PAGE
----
- f) Take pictures of all the rolls in the collection for reference and for inclusion in the final catalog.
- g) Record the rolls that are in good condition on a player piano.
- h) Scan the entire collection.
- i) Convert all the scanned items into MIDI format so that they can be inserted into the online edition and be heard.
Some of the goals were the responsibility of the Archive: scanning, conversion into MIDI files, and final publication on the website.
3.1. Project Viability
A research grant was obtained for September-October 2018 to work in any of the ten campuses of the University of California. The Berkeley campus was chosen for its proximity to Stanford University because of its Archive of Recorded Sound, which contains collections of piano rolls. The Berkeley Music Library no longer collects historic sound recordings.
The Spanish donors were contacted to learn the complete story of the family, the collection, and the materials. Stanford’s Head Music Librarian contacted them on our behalf. After this first contact, they were aware of our interest in their donation and wrote to me giving their support.
The work took several forms.
- a)We asked several questions. When and how was the collection acquired; who was the main owner (María Jesús Casado or any other member of her family); why did the collection consist of piano rolls; did they have a pianola or any other player piano at home; where and when did they buy the instrument?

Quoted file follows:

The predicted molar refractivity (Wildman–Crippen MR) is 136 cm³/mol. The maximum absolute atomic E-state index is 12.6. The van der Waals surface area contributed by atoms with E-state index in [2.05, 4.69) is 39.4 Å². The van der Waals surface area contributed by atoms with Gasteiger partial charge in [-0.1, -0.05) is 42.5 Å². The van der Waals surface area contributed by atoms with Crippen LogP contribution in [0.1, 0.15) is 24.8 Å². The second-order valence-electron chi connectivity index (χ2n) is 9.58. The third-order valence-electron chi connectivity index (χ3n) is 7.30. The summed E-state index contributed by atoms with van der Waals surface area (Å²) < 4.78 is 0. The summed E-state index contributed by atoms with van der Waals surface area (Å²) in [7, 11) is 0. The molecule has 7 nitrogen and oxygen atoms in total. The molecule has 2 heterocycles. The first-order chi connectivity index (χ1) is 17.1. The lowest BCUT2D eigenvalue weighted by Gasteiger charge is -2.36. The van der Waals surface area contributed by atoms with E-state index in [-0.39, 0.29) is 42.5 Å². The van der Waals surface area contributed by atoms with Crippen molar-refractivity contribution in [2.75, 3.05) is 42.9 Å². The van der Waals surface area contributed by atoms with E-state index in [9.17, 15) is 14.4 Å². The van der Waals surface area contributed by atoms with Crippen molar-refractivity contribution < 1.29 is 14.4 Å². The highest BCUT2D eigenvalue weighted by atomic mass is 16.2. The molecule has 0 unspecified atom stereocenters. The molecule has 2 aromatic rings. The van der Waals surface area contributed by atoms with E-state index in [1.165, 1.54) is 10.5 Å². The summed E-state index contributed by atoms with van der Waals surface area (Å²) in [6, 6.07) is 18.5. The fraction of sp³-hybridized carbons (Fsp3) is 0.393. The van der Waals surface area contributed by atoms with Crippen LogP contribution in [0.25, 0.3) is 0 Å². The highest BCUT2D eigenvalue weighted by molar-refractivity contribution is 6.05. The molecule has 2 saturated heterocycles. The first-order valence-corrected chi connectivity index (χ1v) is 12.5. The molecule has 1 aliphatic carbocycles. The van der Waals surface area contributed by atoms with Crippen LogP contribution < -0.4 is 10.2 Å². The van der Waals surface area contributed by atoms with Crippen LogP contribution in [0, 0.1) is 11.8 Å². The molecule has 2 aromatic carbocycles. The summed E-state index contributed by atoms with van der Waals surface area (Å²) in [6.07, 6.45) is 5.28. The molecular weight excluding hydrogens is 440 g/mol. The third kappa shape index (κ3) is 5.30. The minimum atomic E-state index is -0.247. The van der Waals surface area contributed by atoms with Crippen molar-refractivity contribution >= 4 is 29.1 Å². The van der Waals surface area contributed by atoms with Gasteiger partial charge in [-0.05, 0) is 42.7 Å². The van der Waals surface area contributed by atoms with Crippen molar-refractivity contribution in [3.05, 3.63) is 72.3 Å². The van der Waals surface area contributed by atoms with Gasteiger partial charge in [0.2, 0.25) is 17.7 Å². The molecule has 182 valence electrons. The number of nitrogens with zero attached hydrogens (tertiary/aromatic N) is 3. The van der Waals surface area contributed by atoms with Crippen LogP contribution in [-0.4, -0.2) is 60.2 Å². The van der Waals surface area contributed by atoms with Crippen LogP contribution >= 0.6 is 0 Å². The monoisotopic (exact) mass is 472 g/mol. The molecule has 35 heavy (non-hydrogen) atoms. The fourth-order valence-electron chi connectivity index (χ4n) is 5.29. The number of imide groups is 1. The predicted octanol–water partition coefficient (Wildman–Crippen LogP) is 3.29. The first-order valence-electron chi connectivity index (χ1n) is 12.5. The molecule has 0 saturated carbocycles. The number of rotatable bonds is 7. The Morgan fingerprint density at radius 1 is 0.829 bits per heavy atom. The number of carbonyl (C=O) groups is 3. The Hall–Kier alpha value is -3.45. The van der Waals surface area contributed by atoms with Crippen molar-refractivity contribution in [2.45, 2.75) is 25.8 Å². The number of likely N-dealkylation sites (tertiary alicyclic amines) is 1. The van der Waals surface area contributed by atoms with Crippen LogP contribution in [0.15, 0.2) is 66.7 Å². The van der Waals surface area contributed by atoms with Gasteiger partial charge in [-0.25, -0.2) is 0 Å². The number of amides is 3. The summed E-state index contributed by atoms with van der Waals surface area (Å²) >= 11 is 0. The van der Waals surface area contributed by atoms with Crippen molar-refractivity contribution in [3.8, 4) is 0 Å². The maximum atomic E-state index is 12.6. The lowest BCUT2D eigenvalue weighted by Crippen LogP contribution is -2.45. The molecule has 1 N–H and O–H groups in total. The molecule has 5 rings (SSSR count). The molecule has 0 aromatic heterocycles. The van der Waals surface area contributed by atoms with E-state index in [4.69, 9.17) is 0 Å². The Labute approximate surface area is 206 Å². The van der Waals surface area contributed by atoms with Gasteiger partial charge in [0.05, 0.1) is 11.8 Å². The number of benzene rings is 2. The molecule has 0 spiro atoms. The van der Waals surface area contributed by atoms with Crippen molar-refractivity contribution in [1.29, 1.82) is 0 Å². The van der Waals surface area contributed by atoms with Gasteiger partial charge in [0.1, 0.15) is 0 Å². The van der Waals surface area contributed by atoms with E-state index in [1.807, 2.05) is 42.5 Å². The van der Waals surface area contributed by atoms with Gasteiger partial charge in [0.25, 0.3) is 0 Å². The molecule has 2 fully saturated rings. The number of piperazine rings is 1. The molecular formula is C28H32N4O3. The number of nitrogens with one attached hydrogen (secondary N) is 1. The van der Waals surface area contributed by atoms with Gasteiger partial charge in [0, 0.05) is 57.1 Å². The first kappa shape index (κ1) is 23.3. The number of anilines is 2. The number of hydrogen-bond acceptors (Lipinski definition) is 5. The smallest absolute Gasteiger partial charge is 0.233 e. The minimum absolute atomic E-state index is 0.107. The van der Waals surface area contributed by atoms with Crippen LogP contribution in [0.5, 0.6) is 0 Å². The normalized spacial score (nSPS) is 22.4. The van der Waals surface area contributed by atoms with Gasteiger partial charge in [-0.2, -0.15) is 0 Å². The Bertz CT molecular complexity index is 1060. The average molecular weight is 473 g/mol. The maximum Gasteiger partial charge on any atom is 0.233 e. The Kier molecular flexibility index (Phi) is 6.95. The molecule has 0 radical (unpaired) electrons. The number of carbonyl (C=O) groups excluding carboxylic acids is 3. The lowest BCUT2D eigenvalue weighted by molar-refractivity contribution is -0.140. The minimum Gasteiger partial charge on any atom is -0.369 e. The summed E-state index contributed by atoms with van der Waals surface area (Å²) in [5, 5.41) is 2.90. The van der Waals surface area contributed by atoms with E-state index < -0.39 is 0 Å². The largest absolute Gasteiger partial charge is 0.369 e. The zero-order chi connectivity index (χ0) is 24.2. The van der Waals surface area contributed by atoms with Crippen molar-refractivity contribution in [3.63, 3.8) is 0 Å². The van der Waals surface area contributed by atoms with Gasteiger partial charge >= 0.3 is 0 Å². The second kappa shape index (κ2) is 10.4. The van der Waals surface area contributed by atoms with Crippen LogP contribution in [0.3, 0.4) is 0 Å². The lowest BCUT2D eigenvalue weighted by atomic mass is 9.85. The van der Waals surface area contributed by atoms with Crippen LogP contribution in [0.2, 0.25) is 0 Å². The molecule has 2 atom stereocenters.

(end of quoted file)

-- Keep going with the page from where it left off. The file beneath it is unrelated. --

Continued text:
- b)Some music composers in the collection were very popular but others not. Some composers were completely unknown to us. Reference tools, such as dictionaries, encyclopedias, and other music materials (books, articles, brochures, concert programs), were used to research these composers and the styles of composition for which they were well known.
- c) Compiling and/or assembling all of the documents which were the property of the family to build the whole story of this collection.
A timeline organized the work, and the time was split into different tasks.
- a) Data acquisition and collection (Sept. 1, 2018 – Oct. 30)
- b) Creating a database to introduce all the information collected (Sept. 1, 2018 – Oct. 30)
- c) Establishing the social and personal context of the collection (work to be done back in Spain) (Nov. – Dec. 2018 and spring 2019)
- d) Final completion of the catalog, including all missing data concerning authors’ names, complete titles, uniform titles, and the notes area. (Spring 2019)